Ex-UN leader helps launch climate ‘adaptation’ initiative
THE HAGUE, Netherlands (AP) — Former United Nations Secretary-General Ban Ki-moon appealed for a sense of urgency Tuesday as he launched a new commission that aims to accelerate and expand ways the world can prepare for climate change.
“Without urgent adaptation action, we risk undermining food, energy and water security for decades to come,” Ban told guests as the Global Commission on Adaptation got underway in The Hague.
The commission’s mandate is to encourage the development of measures to manage the effects of climate change through technology, planning and investment. Ban is leading the group with Microsoft co-founder Bill Gates and World Bank CEO Kristalina Georgieva.
A United Nations panel warned last week that preventing an extra single degree of heat in Earth’s climate could make a life-or-death difference for multitudes of people and ecosystems.
“The costs of adapting are less than the cost of doing business as usual,” Ban said. “And the benefits many times larger.”
The commission has 18 founding nations, including China, Britain, the Netherlands and low-lying countries vulnerable to climate change such as Bangladesh and the Marshall Islands. The United States is not a member.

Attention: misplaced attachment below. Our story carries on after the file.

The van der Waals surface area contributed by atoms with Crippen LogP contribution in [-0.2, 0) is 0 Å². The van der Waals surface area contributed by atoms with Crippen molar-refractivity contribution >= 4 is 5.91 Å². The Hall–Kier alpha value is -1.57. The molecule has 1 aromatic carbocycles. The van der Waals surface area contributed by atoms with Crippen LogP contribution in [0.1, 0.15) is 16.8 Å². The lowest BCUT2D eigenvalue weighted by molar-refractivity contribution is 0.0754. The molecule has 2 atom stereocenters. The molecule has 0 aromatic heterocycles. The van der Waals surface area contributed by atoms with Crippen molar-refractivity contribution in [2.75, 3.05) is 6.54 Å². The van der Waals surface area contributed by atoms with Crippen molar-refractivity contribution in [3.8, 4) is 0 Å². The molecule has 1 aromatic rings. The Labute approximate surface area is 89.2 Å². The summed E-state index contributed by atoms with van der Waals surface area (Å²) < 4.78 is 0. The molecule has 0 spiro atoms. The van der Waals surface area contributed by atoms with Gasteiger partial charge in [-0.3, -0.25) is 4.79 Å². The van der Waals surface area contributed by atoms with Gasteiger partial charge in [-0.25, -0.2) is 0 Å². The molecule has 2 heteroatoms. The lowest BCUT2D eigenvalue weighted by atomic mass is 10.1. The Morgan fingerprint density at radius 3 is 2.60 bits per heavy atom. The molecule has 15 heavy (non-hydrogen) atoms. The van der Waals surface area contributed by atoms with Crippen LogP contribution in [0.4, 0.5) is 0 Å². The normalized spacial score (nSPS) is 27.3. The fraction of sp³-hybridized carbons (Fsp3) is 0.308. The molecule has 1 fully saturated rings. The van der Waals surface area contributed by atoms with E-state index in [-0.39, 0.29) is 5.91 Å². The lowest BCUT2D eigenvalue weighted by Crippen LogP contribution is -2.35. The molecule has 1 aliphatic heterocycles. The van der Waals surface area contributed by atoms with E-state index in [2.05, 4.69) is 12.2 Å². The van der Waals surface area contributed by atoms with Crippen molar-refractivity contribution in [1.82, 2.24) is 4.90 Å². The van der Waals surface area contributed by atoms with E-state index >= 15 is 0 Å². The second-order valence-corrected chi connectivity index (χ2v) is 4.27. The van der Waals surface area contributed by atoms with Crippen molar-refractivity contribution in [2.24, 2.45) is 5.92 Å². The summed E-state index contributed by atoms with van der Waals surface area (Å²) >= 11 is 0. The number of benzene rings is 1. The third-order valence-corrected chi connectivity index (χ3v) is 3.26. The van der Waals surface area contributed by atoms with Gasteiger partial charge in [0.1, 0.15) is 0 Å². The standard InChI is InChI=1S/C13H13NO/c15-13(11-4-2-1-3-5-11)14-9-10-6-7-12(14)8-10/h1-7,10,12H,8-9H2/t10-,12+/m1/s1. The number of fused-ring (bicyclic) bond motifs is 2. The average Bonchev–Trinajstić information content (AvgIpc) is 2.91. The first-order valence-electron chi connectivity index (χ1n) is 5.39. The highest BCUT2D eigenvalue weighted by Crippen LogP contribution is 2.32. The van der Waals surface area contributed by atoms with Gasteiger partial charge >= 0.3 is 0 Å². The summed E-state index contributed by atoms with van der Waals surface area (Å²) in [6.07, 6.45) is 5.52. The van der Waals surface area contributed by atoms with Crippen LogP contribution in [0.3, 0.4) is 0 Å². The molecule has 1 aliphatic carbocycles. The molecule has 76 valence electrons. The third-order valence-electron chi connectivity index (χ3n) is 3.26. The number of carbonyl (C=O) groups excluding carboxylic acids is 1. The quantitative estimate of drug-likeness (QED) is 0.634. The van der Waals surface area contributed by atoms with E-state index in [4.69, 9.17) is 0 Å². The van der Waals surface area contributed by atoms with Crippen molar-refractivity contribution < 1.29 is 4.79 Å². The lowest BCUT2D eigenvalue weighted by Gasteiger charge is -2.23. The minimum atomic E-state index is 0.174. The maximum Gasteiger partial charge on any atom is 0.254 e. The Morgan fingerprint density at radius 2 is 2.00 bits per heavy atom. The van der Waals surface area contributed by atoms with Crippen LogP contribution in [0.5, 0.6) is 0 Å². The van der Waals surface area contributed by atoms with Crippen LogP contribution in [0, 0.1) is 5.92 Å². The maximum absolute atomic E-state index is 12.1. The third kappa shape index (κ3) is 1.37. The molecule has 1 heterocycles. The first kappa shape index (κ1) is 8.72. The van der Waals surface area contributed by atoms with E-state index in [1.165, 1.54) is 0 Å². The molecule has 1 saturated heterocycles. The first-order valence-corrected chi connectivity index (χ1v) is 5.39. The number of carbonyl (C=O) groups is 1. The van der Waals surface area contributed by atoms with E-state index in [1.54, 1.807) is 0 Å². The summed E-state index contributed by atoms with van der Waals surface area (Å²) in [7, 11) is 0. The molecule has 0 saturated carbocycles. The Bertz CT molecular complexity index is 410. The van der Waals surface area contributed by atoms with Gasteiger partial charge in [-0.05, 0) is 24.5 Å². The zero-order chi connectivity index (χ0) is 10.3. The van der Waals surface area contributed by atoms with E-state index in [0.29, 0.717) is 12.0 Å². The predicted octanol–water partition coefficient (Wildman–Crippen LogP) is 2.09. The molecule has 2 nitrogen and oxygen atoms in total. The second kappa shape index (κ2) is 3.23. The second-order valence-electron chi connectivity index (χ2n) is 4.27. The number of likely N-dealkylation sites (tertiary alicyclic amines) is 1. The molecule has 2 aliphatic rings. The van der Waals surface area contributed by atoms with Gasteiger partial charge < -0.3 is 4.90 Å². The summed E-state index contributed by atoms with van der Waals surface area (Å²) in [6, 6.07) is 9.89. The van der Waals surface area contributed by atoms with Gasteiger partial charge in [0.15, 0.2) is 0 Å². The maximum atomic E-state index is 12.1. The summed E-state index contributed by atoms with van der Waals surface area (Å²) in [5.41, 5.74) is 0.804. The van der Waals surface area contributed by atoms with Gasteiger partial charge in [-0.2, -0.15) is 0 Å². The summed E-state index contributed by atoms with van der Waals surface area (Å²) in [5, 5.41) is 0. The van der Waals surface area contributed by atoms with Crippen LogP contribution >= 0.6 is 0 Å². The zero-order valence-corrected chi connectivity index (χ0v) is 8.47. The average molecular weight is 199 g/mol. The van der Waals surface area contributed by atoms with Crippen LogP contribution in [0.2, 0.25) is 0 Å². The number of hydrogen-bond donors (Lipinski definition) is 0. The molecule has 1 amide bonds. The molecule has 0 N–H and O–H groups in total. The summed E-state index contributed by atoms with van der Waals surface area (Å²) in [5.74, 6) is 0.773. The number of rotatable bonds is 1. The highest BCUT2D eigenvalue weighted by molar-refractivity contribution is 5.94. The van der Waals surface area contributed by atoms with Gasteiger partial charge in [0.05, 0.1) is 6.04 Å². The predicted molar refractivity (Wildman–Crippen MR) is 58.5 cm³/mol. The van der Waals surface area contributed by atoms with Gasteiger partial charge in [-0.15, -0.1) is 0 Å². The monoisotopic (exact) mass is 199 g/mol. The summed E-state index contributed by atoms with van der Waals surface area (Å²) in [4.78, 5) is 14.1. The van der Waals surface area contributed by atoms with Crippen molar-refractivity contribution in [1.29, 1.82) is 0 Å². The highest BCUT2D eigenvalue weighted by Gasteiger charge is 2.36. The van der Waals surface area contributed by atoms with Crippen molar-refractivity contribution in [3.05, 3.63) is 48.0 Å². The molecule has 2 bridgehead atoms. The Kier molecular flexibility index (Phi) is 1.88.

The choice of the Netherlands for the commission’s opening was not a coincidence; a good chunk of the flood-prone European country already lies below sea level and finding ways to mitigate damage has been a focus.
Dutch Prime Minister Mark Rutte told guests at the official launch that people in the Netherlands realized centuries ago “that water knows no borders, that working together to adapt to changing water levels was the only way to keep their feet dry. And that is still true today.”
In a report last week, the U.N. panel on climate change said the planet’s weather, health and ecosystems would be in better shape if future human-caused global warming is limited to 0.9 degrees Fahrenheit (a half-degree Celsius) instead of the globally agreed-upon goal of 1.8 degrees Fahrenheit (1 degree Celsius.)